I scored a 93.94%. I missed two questions, one about Roe v. Wade and one about policy to stimulate a sagging economy. But, that means I got thirty-one questions right, which is apparently better than most Americans who took this test and scored and average of 49% and most college educators who scored 55%.
Here are some other results from the Intercollegiate Studies Institute
|Seventy-one percent of Americans fail the test, with an overall average score of 49%.
ISI examined whether other factors add to or subtract from civic literacy and how they compare with the impact of college. The survey revealed that in today’s technological age, all else remaining equal, a person’s test score drops in proportion to the time he or she spends using certain types of passive electronic media. Talking on the phone, watching owned or rented movies, and monitoring TV news broadcasts and documentaries diminish a respondent’s civic literacy.
In contrast to these negative influences, the civic knowledge gained from the inexpensive combination of engaging in frequent conversations about public affairs, reading about current events and history, and participating in more involved civic activities is greater than the gain from an expensive bachelor’s degree alone.
One of the ways to remain engaged in a frequent conversations about public affairs, current events and history is to maintain a blog. It helped me a great deal in passing this quiz.
You can take the quiz on-line at the following website. There is no need to register or give any personal information. Just answer the 33 questions as best you can and see where you stand.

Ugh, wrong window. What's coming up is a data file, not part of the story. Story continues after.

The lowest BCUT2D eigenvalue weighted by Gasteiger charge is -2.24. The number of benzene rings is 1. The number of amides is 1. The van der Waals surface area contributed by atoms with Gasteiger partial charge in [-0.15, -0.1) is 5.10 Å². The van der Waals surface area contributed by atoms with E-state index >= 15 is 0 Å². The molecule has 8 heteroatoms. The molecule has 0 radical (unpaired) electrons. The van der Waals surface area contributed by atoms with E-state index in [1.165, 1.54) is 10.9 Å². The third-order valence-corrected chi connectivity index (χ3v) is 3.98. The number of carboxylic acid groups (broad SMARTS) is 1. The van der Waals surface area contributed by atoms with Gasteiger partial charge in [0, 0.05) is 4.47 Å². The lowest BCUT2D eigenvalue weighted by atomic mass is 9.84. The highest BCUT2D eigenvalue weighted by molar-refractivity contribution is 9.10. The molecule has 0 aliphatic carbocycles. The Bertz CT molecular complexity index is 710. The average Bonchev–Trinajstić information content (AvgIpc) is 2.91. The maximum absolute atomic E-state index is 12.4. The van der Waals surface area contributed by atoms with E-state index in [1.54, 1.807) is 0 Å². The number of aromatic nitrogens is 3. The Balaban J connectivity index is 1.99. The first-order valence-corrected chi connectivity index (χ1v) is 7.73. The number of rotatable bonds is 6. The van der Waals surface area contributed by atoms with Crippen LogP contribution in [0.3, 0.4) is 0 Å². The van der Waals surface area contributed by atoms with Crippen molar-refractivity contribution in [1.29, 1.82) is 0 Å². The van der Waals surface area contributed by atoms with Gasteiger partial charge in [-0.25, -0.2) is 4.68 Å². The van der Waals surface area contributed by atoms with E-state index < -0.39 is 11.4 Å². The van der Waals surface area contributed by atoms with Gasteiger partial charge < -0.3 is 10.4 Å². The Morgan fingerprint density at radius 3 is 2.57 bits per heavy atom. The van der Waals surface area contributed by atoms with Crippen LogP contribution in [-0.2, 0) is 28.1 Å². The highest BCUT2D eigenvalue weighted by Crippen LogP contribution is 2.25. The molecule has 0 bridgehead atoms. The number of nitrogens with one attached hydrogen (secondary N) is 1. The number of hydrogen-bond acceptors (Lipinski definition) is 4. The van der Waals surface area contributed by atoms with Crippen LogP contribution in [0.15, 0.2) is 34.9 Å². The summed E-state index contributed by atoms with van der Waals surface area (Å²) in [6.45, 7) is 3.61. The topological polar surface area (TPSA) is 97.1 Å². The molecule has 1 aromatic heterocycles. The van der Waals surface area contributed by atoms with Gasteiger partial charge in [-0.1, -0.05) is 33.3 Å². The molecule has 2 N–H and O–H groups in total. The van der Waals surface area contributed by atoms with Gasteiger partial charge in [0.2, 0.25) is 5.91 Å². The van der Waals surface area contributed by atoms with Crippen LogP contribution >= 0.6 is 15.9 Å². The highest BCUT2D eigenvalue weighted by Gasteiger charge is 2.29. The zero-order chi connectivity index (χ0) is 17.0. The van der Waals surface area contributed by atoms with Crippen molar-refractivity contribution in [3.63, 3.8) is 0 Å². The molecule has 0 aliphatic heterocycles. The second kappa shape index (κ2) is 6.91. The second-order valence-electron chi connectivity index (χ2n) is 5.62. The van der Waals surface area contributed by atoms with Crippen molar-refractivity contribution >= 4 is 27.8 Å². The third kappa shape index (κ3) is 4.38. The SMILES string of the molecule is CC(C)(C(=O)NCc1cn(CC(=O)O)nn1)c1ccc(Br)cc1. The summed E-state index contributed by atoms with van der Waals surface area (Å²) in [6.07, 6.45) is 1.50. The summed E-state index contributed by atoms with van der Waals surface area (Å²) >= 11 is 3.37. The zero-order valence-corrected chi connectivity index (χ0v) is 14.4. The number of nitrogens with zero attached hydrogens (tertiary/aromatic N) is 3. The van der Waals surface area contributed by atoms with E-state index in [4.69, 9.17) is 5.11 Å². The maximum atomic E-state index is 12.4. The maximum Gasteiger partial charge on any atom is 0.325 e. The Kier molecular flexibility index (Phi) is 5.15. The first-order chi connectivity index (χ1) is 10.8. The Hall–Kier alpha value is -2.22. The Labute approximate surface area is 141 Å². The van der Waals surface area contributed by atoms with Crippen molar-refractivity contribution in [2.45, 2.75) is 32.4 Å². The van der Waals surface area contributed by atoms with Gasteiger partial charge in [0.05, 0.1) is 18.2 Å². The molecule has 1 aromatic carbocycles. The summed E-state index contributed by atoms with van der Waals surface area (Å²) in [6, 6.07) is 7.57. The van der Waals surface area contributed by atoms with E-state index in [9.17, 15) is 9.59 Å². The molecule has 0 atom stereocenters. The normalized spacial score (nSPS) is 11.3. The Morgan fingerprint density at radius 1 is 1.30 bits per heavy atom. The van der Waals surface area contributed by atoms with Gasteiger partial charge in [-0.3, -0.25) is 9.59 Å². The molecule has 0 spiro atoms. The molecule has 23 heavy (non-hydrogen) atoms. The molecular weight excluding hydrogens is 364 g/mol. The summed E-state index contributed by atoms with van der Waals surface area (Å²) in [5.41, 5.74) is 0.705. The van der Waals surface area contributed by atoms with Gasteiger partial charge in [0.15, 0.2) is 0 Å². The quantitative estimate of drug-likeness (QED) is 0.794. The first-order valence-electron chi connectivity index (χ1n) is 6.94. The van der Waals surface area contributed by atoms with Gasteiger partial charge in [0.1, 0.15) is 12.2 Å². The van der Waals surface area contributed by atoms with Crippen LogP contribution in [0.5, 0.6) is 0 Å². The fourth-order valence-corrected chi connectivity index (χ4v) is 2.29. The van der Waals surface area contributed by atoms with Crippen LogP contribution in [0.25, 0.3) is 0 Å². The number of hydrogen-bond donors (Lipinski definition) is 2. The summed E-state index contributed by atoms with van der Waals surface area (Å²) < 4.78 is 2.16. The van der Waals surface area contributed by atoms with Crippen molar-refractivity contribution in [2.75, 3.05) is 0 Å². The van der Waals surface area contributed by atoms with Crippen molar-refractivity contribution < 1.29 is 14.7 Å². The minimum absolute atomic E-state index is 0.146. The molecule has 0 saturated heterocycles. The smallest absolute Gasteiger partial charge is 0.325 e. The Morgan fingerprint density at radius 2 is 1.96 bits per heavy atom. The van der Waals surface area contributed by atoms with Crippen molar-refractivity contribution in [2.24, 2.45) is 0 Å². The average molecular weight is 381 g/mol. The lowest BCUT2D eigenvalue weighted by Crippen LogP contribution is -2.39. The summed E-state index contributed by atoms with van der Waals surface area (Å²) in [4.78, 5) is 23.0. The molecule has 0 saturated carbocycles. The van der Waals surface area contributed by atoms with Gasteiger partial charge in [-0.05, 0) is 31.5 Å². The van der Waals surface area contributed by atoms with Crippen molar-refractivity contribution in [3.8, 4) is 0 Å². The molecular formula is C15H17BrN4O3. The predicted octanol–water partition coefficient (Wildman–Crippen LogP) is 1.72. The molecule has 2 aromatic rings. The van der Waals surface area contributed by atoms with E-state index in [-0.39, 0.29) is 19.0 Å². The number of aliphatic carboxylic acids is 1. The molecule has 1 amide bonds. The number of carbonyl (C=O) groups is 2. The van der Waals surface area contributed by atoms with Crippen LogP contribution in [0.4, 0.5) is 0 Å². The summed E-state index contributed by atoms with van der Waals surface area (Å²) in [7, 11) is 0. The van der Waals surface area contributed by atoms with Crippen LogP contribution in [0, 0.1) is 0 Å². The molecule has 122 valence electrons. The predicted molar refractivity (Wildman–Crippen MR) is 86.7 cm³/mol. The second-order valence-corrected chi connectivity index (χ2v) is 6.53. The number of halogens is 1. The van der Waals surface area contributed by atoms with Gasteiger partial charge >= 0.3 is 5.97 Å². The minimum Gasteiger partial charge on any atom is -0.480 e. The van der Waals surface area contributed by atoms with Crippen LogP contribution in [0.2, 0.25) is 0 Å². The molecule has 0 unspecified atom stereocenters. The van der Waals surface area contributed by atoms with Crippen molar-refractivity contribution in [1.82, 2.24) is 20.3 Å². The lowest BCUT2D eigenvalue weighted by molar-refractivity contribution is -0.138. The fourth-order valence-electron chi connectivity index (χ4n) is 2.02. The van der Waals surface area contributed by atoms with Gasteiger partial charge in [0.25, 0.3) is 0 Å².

Intercollegiate Studies Institute American Civil Literacy Program
And here are my final thoughts on this:
Reform needs to start in elementary school and middle school. I and my classmates knew what the Bill Of Rights was back in the fourth grade. We also knew that our government was tri-lateral and our legislature was bi-cameral. By the eighth grade, we could recite the Preamble (Thank you School House Rock!) and we knew how many Senators came from each state and how the proportion of Representatives was determined. We learned all of this before we took a complete Civics class in the 9th grade.
Why the schools stopped teaching these things is beyond comprehension.
But what we need more than anything else is parents who care about what their children are being taught. That means parents who will take an active role in their children’s education and be willing to stand up to the teachers and administrators in their public schools. Anything else will be doomed to failure.
If you think you need to be better informed about our Government and how it is supposed to work, a good place to start is to read the Constitution of the United States of America. You can access it on-line here:
The United States Constitution
Founding Fathers of the United States of America
September 17, 1787
- George Washington – President and deputy from Virginia
- New Hampshire – John Langdon, Nicholas Gilman
- Massachusetts – Nathaniel Gorham, Rufus King
- Connecticut – William Samuel Johnson, Roger Sherman
- New York – Alexander Hamilton
- New Jersey – William Livingston, David Brearley, Williamm Paterson, Jonathan Dayton
- Pensylvania – Benjamin Franklin, Thomas Mifflin, Robert Morris, George Clymer, Thomas FitzSimons, Jared Ingersoll, James Wilson, Gouv Morris
- Delaware – Geo. Read, Gunning Bedford jun, John Dickinson, Richard Bassett, Jaco. Broom
- Maryland – James McHenry, Dan of St Tho Jenifer, Danl Carroll
- Virginia – John Blair, James Madison Jr.
- North Carolina – Wm Blount, Richd Dobbs Spaight, Hu Williamson
- South Carolina – J. Rutledge, Charles Cotesworth Pinckney, Charles Pinckney, Pierce Butler
- Georgia – William Few, Abr Baldwin
- Attest: William Jackson, Secretary